the hype, despite the hoopla, most State of the Union speeches
are duds: laundry lists of political initiatives that—even
if sincerely offered—have little or no chance of becoming
reality. Last week, President George W. Bush delivered his
own version of the traditional dud before the first Congress
of his six-year presidency to be controlled by the Democrats.
Yet the Democrats’ slight balance of congressional power has
little to do with their blurry vision and much to do with
the nation’s growing disillusionment.
The nation today has less faith in Bush than ever. His approval
rating is at a new low—as pathetic as Nixon’s was during Watergate—hovering
at around 28 percent, according to some major polls. Scooter
Libby, former top aide to Vice-President Dick Cheney, who
is on trial for lying to investigators about who blew the
cover of a CIA operative, alleges that Karl “Svengali” Rove
framed him. And Senate Republicans are in the early stages
of open revolt against Bush’s disastrous war, with defense
hard-liner John Warner of Virginia joining a resolution that
calls the increase of troops in Iraq harebrained, albeit in
very polite language. All things considered, the prospects
for the Texas dude rancher look grim.
Bush pulled out all the stops when he strode before Congress.
He oozed snake-oil charm as he congratulated House Speaker
Nancy Pelosi for being the first woman in history to capture
the office, the nation’s third highest. His insincerity was
on full display when he morphed from his usual pose as a gun-slinging
strongman into a sensitive guy bent on political cooperation.
And his shysterism was front and center when he offered a
series of insincere and inadequate pro-environment proposals.
Anyone doubting the inadequacies of Bush’s environmental talk
should note that just hours before he spoke, the heads of
10 major corporations (including Alcoa, DuPont, and British
Petroleum) urged the adoption of standards far more stringent
than Bush’s to combat global warming. The chief executives
called for mandatory ceilings on greenhouse-gas emissions,
something Bush will not consider. It is a sad day for Republicans
when a rabid, pro-business president like Bush is upstaged
and outflanked by the core of his GOP constituency. It appears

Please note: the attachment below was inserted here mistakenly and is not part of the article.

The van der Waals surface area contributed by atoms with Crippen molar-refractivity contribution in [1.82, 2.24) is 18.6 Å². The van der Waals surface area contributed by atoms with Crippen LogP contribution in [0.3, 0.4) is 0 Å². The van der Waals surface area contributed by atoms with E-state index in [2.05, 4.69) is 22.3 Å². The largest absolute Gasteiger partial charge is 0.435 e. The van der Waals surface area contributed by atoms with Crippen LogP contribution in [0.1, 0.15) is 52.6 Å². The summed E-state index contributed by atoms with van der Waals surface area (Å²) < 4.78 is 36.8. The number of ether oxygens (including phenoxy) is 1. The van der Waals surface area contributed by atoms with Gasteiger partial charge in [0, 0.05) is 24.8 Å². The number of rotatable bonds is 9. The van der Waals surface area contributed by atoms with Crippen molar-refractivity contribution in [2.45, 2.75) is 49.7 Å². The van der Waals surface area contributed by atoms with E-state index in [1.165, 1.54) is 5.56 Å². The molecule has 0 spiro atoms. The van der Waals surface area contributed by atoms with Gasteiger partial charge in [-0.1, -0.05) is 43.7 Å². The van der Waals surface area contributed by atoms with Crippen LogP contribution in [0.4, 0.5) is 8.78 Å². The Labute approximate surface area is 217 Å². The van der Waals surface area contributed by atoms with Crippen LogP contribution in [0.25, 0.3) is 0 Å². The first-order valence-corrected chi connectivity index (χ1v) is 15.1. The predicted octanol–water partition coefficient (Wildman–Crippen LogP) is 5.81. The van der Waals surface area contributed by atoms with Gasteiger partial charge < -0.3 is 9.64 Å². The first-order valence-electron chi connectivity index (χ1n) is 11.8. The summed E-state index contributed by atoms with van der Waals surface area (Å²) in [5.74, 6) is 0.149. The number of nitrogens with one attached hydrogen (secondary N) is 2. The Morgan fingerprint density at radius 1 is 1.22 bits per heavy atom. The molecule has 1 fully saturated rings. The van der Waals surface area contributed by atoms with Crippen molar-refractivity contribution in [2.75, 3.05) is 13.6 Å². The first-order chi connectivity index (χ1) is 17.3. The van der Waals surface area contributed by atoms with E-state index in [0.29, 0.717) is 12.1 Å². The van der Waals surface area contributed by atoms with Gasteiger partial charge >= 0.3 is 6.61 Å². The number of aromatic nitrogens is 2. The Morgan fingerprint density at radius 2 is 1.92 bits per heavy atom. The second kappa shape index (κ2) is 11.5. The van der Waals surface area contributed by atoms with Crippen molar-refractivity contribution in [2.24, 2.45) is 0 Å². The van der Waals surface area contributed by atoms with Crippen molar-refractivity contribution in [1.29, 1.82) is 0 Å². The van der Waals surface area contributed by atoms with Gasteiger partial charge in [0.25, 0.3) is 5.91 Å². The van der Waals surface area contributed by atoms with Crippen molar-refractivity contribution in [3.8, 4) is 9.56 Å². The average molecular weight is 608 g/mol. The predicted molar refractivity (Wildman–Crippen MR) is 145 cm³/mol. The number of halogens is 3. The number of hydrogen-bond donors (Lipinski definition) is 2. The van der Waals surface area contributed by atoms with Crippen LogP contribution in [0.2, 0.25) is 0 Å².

that it is beginning to dawn on at least some big businesses
that if the planet shrivels up and dies, there will be nobody
to whom they can sell their goods and services. This belated
fit of enlightened self-interest is, of course, welcome. Too
bad Bush doesn’t seem to understand just how much must be
done—and how quickly.
Bush is less interested in the environment than he is in tapping
into the growing sense among his base of militantly Christian
evangelicals and fundamentalists that environmental damage
and global warming pose threats of biblical proportions. Bush’s
inner Rove always tells him to play to his base, to shore
up support among his most faithful. He has been moving in
this direction for about two years, longer than most people
realize. And his tepid embrace of a green agenda more or less
coincides with the point when the issue gained traction among
his most conservative religious followers. Public expectations,
however, are outstripping—have outstripped—Bush’s actions.
If Bush is well behind the curve on environmental issues and
desires, he’s dangerously behind the eight ball when it comes
to Iraq, to which he devoted almost half of his State of the
Union address. He shucked. He jived. He offered the devious
milquetoast sop of convening a bipartisan council on the war
on terror. It is not surprising—but it is nevertheless amazing—that
Bush still perpetrates the lie that the invasion of Iraq had
something to do with attacking the al Qaeda network that attacked
New York and Washington on Sept. 11 and bombed our embassies
and a naval vessel before that.
Bush is delusional and increasingly impotent. His growing
political isolation and irrelevance might be welcome on domestic
issues. But in matters of foreign policy and the war in Iraq,
he enjoys vast powers. His dictator-like tendencies did not
spring out of thin air. Congress for generations set dangerous
precedents by abrogating its authority and responsibility
for policing the president’s ability to wage war. But once
any president has troops on the ground in a foreign land,
the ability to check his will, to reverse his course, to make
things right—to the extent to which they can be righted without
disaster of some sort—is limited.
Our president seems hell-bent on stretching those limits even
further than Lyndon Johnson and Richard Nixon did in Vietnam.
If Bush’s increase of 21,500 troops in Iraq fails, as in all
probability it sadly and tragically will, the stage will be
set for a nasty and divisive confrontation with Congress this
fall—if not earlier. And if the past is any guide, as Bush
slides into even further irrelevance, he will grow all the
Editors of the Boston Phoenix